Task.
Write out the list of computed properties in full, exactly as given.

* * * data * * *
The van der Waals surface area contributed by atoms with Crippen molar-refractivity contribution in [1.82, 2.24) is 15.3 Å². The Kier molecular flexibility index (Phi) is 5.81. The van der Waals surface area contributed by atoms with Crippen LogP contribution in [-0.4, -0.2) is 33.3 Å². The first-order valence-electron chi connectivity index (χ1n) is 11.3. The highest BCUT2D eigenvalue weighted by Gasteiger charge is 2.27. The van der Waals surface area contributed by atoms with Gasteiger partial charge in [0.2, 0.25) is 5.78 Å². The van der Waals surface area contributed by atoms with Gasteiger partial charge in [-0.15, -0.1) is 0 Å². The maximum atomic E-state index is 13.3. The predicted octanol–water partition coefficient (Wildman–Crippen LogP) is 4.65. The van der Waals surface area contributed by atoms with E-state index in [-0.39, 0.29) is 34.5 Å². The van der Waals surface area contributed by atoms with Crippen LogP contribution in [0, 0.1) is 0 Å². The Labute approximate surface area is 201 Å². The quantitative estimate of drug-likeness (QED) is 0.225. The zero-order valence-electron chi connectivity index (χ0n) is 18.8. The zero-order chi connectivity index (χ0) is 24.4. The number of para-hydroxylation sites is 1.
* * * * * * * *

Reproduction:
The van der Waals surface area contributed by atoms with Crippen molar-refractivity contribution in [1.82, 2.24) is 15.3 Å². The Kier molecular flexibility index (Phi) is 5.81. The van der Waals surface area contributed by atoms with Crippen LogP contribution in [-0.4, -0.2) is 33.3 Å². The first-order valence-electron chi connectivity index (χ1n) is 11.3. The highest BCUT2D eigenvalue weighted by Gasteiger charge is 2.27. The van der Waals surface area contributed by atoms with Gasteiger partial charge in [0.2, 0.25) is 5.78 Å². The van der Waals surface area contributed by atoms with Gasteiger partial charge in [-0.15, -0.1) is 0 Å². The maximum atomic E-state index is 13.3. The predicted octanol–water partition coefficient (Wildman–Crippen LogP) is 4.65. The van der Waals surface area contributed by atoms with E-state index in [-0.39, 0.29) is 34.5 Å². The van der Waals surface area contributed by atoms with Crippen LogP contribution in [0, 0.1) is 0 Å². The Labute approximate surface area is 201 Å². The quantitative estimate of drug-likeness (QED) is 0.225. The zero-order valence-electron chi connectivity index (χ0n) is 18.8. The zero-order chi connectivity index (χ0) is 24.4. The number of para-hydroxylation sites is 1.